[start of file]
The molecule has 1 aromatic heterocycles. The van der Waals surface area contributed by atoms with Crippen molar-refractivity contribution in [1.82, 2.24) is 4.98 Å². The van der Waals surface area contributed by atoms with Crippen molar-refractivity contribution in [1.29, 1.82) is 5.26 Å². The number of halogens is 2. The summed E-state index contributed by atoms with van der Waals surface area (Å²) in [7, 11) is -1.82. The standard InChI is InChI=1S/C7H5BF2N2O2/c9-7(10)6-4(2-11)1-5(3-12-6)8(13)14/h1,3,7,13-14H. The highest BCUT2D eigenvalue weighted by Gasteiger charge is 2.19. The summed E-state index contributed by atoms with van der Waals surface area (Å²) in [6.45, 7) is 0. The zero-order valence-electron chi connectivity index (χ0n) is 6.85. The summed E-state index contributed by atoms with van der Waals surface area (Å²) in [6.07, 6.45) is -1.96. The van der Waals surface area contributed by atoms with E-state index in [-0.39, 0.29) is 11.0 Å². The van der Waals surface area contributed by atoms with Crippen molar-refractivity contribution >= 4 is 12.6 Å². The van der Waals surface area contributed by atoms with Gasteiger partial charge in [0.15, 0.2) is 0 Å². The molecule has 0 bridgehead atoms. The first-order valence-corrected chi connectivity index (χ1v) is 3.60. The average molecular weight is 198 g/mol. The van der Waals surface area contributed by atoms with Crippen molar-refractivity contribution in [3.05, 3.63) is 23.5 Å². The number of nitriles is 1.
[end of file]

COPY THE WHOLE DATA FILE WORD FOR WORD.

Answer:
The molecule has 1 aromatic heterocycles. The van der Waals surface area contributed by atoms with Crippen molar-refractivity contribution in [1.82, 2.24) is 4.98 Å². The van der Waals surface area contributed by atoms with Crippen molar-refractivity contribution in [1.29, 1.82) is 5.26 Å². The number of halogens is 2. The summed E-state index contributed by atoms with van der Waals surface area (Å²) in [7, 11) is -1.82. The standard InChI is InChI=1S/C7H5BF2N2O2/c9-7(10)6-4(2-11)1-5(3-12-6)8(13)14/h1,3,7,13-14H. The highest BCUT2D eigenvalue weighted by Gasteiger charge is 2.19. The summed E-state index contributed by atoms with van der Waals surface area (Å²) in [6.45, 7) is 0. The zero-order valence-electron chi connectivity index (χ0n) is 6.85. The summed E-state index contributed by atoms with van der Waals surface area (Å²) in [6.07, 6.45) is -1.96. The van der Waals surface area contributed by atoms with E-state index in [-0.39, 0.29) is 11.0 Å². The van der Waals surface area contributed by atoms with Crippen molar-refractivity contribution >= 4 is 12.6 Å². The van der Waals surface area contributed by atoms with Gasteiger partial charge in [0.15, 0.2) is 0 Å². The molecule has 0 bridgehead atoms. The first-order valence-corrected chi connectivity index (χ1v) is 3.60. The average molecular weight is 198 g/mol. The van der Waals surface area contributed by atoms with Crippen molar-refractivity contribution in [3.05, 3.63) is 23.5 Å². The number of nitriles is 1.